|Type of project||Artificial intelligence and machine learning|
|Location||Mountain View, California|
Google Brain is a deep learning artificial intelligence research team under the umbrella of Google AI, a research division at Google dedicated to artificial intelligence. Formed in 2011, Google Brain combines open-ended machine learning research with information systems and large-scale computing resources. The team has created tools such as TensorFlow, which allow for neural networks to be used by the public, with multiple internal AI research projects. The team aims to create research opportunities in machine learning and natural language processing.
The Google Brain project began in 2011 as a part-time research collaboration between Google fellow Jeff Dean, Google Researcher Greg Corrado, and Stanford University professor Andrew Ng. Ng had been interested in using deep learning techniques to crack the problem of artificial intelligence since 2006, and in 2011 began collaborating with Dean and Corrado to build a large-scale deep learning software system, DistBelief, on top of Google's cloud computing infrastructure. Google Brain started as a Google X project and became so successful that it was graduated back to Google: Astro Teller has said that Google Brain paid for the entire cost of Google X.
In June 2012, the New York Times reported that a cluster of 16,000 processors in 1,000 computers dedicated to mimicking some aspects of human brain activity had successfully trained itself to recognize a cat based on 10 million digital images taken from YouTube videos. The story was also covered by National Public Radio.
In March 2013, Google hired Geoffrey Hinton, a leading researcher in the deep learning field, and acquired the company DNNResearch Inc. headed by Hinton. Hinton said that he would be dividing his future time between his university research and his work at Google.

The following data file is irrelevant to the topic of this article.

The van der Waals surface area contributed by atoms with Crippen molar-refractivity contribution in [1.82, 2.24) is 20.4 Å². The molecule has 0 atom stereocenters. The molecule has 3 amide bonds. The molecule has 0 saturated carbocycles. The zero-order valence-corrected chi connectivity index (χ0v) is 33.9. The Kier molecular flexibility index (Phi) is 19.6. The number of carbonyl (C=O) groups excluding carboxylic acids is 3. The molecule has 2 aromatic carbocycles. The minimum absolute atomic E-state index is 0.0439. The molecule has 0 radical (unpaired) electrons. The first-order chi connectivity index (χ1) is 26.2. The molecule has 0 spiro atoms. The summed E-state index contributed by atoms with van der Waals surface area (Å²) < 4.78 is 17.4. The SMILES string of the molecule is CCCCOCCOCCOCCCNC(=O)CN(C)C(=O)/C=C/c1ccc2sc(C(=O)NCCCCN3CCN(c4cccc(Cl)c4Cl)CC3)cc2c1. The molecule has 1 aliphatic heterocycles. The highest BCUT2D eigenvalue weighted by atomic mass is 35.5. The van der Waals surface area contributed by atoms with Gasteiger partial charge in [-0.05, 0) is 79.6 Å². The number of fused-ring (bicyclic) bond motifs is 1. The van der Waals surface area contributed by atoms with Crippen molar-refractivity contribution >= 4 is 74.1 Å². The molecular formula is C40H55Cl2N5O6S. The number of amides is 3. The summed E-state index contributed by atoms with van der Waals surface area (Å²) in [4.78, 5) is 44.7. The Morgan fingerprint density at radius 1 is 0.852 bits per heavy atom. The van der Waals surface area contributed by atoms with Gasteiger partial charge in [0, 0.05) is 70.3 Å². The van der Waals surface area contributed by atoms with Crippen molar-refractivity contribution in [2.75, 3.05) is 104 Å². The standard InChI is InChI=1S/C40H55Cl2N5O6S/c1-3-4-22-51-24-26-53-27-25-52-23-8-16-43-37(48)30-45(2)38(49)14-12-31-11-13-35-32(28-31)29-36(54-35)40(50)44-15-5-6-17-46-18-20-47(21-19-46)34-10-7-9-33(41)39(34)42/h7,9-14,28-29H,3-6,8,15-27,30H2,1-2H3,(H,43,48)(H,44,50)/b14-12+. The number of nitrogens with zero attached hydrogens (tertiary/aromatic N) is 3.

Google Brain was initially established by Google Fellow Jeff Dean and visiting Stanford professor Andrew Ng. In 2014, the team included Jeff Dean, Quoc Le, Ilya Sutskever, Alex Krizhevsky, Samy Bengio, and Vincent Vanhoucke. In 2017, team members included Anelia Angelova, Samy Bengio, Greg Corrado, George Dahl, Michael Isard, Anjuli Kannan, Hugo Larochelle, Chris Olah, Salih Edneer, Benoit Steiner, Vincent Vanhoucke, Vijay Vasudevan, and Fernanda Viegas. Chris Lattner, who created Apple's programming language Swift and then ran Tesla's autonomy team for six months, joined Google Brain's team in August 2017. Lattner left the team in January 2020 and joined SiFive.
As of 2021, Google Brain was led by Jeff Dean, Geoffrey Hinton, and Zoubin Ghahramani. Other members include Katherine Heller, Pi-Chuan Chang, Ian Simon, Jean-Philippe Vert, Nevena Lazic, Anelia Angelova, Lukasz Kaiser, Carrie Jun Cai, Eric Breck, Ruoming Pang, Carlos Riquelme, Hugo Larochelle, and David Ha. Samy Bengio left the team in April 2021, and Zoubin Ghahramani took on his responsibilities.
Google Research includes Google Brain and is based in Mountain View, California. It also has satellite groups in Accra, Amsterdam, Atlanta, Beijing, Berlin, Cambridge (Massachusetts), Israel, Los Angeles, London, Montreal, Munich, New York City, Paris, Pittsburgh, Princeton, San Francisco, Seattle, Tokyo, Toronto, and Zurich.